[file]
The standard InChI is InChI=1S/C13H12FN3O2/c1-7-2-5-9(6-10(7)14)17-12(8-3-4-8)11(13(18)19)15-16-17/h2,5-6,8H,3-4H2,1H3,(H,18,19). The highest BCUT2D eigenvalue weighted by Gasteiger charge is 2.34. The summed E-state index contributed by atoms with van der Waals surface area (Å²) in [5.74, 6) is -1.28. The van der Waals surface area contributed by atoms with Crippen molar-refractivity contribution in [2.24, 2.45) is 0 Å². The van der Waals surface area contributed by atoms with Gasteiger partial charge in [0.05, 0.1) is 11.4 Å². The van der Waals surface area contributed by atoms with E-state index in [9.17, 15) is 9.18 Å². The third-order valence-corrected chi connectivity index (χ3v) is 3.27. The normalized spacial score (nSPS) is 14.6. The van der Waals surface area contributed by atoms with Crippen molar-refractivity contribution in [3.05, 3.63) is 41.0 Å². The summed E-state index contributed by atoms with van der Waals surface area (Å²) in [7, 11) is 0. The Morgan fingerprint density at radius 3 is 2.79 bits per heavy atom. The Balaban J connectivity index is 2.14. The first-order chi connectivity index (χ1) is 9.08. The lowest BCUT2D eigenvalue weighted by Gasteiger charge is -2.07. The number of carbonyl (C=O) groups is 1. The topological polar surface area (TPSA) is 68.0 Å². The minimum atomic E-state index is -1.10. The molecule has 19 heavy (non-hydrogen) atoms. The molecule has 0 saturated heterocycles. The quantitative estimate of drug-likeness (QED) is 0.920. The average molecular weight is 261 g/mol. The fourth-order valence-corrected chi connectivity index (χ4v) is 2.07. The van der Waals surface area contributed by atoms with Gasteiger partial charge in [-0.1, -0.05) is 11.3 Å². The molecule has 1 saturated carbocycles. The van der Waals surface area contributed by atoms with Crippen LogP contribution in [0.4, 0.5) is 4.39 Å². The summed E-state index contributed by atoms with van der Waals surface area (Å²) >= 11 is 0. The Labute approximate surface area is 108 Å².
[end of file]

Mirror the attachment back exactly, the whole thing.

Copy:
The standard InChI is InChI=1S/C13H12FN3O2/c1-7-2-5-9(6-10(7)14)17-12(8-3-4-8)11(13(18)19)15-16-17/h2,5-6,8H,3-4H2,1H3,(H,18,19). The highest BCUT2D eigenvalue weighted by Gasteiger charge is 2.34. The summed E-state index contributed by atoms with van der Waals surface area (Å²) in [5.74, 6) is -1.28. The van der Waals surface area contributed by atoms with Crippen molar-refractivity contribution in [2.24, 2.45) is 0 Å². The van der Waals surface area contributed by atoms with Gasteiger partial charge in [0.05, 0.1) is 11.4 Å². The van der Waals surface area contributed by atoms with E-state index in [9.17, 15) is 9.18 Å². The third-order valence-corrected chi connectivity index (χ3v) is 3.27. The normalized spacial score (nSPS) is 14.6. The van der Waals surface area contributed by atoms with Crippen molar-refractivity contribution in [3.05, 3.63) is 41.0 Å². The summed E-state index contributed by atoms with van der Waals surface area (Å²) in [7, 11) is 0. The Morgan fingerprint density at radius 3 is 2.79 bits per heavy atom. The Balaban J connectivity index is 2.14. The first-order chi connectivity index (χ1) is 9.08. The lowest BCUT2D eigenvalue weighted by Gasteiger charge is -2.07. The number of carbonyl (C=O) groups is 1. The topological polar surface area (TPSA) is 68.0 Å². The minimum atomic E-state index is -1.10. The molecule has 19 heavy (non-hydrogen) atoms. The molecule has 0 saturated heterocycles. The quantitative estimate of drug-likeness (QED) is 0.920. The average molecular weight is 261 g/mol. The fourth-order valence-corrected chi connectivity index (χ4v) is 2.07. The van der Waals surface area contributed by atoms with Gasteiger partial charge in [-0.1, -0.05) is 11.3 Å². The molecule has 1 saturated carbocycles. The van der Waals surface area contributed by atoms with Crippen LogP contribution in [0.4, 0.5) is 4.39 Å². The summed E-state index contributed by atoms with van der Waals surface area (Å²) >= 11 is 0. The Labute approximate surface area is 108 Å².